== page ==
Friday, August 31, 2012
Court Upholds Ruling in Suit Over Marilyn Monroe Publicity
Actress Was New York Resident, Heirs Can’t Claim Rights Under California Law on Deceased Celebrities, Panel Says
By KENNETH OFGANG, Staff Writer
Legendary actress Marilyn Monroe was a New York resident at the time of her death, precluding her estate from claiming a posthumous right of publicity, the Ninth U.S. Circuit Court of Appeals ruled yesterday.
“An enduring American celebrity, Marilyn Monroe continues to inspire both admiration and litigation a half-century after her death,” Judge Kim M. Wardlaw wrote, noting that at least 153 articles were published on Aug. 5 of this year to mark the 50th anniversary of her 1962 death. She was 36 years old.
Noting that her executors took a strong position that she was domiciled in New York when she died at her Brentwood home, and attempted on that basis to avoid payment of California estate taxes, among other things, Wardlaw said it cannot now be held that Monroe was a resident of this state. Because New York does not recognize a right of publicity in the heirs or estates of deceased celebrities, the judge concluded, the entities that now own and license her intellectual property rights have no case against a company that sells Monroe photographs.
The court affirmed rulings by U.S. District Judge Margaret M. Morrow of the Central District of California that that CMG Worldwide and Marilyn Monroe LLC do not have a right of publicity
Marilyn Monroe LLC is the successor to the Monroe estate, as probate was wound up in New York in 2001. Monroe’s will left 75 percent of the residual estate to her acting coach and friend, Lee Strasberg, and the remainder to her psychiatrist, Dr. Marianne Krist, for distribution to “psychiatric institutions or groups” of Krist’s choosing.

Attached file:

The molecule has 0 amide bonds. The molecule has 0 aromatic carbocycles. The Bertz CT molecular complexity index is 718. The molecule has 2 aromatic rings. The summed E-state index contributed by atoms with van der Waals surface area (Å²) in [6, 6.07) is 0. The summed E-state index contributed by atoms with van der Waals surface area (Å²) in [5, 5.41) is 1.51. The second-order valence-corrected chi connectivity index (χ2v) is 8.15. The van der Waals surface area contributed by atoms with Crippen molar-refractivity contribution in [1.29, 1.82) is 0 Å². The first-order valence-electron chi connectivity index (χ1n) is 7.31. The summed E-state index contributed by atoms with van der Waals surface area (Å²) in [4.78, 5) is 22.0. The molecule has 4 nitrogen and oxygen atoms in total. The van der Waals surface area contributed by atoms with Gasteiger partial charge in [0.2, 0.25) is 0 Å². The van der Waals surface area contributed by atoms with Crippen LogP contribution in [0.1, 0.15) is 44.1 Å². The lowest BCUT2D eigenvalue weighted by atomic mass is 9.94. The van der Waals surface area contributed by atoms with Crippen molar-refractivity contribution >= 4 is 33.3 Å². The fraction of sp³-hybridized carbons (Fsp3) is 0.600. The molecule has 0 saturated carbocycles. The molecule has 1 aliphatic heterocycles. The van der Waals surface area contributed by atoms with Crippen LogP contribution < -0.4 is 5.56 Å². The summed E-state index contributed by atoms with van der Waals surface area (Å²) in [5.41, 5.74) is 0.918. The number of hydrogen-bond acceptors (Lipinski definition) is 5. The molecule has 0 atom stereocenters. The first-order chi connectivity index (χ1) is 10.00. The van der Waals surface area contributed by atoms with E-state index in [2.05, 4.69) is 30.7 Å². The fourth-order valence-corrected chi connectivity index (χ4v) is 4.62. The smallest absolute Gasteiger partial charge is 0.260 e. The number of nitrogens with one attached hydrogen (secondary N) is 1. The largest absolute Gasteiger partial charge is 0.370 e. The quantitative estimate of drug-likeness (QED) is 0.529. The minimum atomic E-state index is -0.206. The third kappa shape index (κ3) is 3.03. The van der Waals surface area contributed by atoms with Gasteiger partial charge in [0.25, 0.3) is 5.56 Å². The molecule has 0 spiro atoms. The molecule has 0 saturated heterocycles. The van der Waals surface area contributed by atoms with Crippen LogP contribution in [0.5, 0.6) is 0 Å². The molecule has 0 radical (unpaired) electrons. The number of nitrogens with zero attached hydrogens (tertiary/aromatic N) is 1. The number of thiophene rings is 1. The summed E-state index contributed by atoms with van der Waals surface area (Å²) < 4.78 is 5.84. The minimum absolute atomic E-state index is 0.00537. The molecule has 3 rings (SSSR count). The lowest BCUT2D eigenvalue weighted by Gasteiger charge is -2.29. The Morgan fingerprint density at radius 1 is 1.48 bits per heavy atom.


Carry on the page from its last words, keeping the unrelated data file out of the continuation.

Ana Strasberg inherited her husband’s interest following his death. Krist named what is now the Ana Freud Center in London as the beneficiary of the remaining interest.
Curtis Worldwide holds a license from Marilyn Monroe LLC to exploit Monroe’s image for commercial purposes.
In one lawsuit, Curtis and Marilyn Monroe LLC sued Milton H. Greene Archives, Inc. for using Monroe’s image and likeness for unauthorized commercial purposes. In the other action, Greene Archives sought a declaratory judgment that its commercial activities were permissible.
Milton H. Greene, who died in 1985, was a friend of Monroe who took thousands of photographs of her. Greene Archives, which holds the copyrights to those images, is headed by the photographer’s son, Joshua Greene.
In concluding that the district court correctly ruled for Greene, Wardlaw noted that the estate long argued that Monroe only bought the Brentwood house because she disliked living in hotels and needed a place to stay while filming. At the time of her death, she had been recently fired from the 20th Century Fox film Something’s Got to Give because of repeated absences and tardiness.
Apart from the estate tax issue, Wardlaw noted, Anna Strasberg had successfully defended against a claim by an alleged Monroe heir, claiming that the actress was a New York resident when she died and that New York law defeated the claim of the would-be heir.
The judge wrote:
“This is a textbook case for applying judicial estoppel. Monroe’s representatives took one position on Monroe’s domicile at death for forty years, and then changed their position when it was to their great financial advantage; an advantage they secured years after Monroe’s death by convincing the California legislature to create rights that did not exist when Monroe died. Marilyn Monroe is often quoted as saying, ‘If you’re going to be two-faced, at least make one of them pretty.’ There is nothing pretty in Monroe LLC’s about-face on the issue of domicile. Monroe LLC is judicially estopped from taking the litigation position that Monroe died domiciled in California. Our conclusion in this regard is guided by the need to preserve the dignity of judicial proceedings that have taken place over the last forty years and to discourage litigants from ‘playing fast and loose with the courts.’”
Attorneys on appeal were Douglas E. Mirell, Laura A. Wytsma and Benjamin R. King of Loeb & Loeb LLP in Los Angeles for Anna Strasberg and Marilyn Monroe LLC; Theodore J. Minch of Sovich Minch LLP, McCordsville, Ind. and William Weinberger of Parker, Milliken, Clark, O’Hara & Samuelian in Los Angeles for CMG Worldwide, Inc., and Surjit P. Soni, Leo E. Lundberg Jr. and M. Danton Richardson of The Soni Law Firm in Pasadena for Greene Archives.
The case is Milton H. Greene Archives, Inc. v. Marilyn Monroe LLC, 08-564.
Copyright 2012, Metropolitan News Company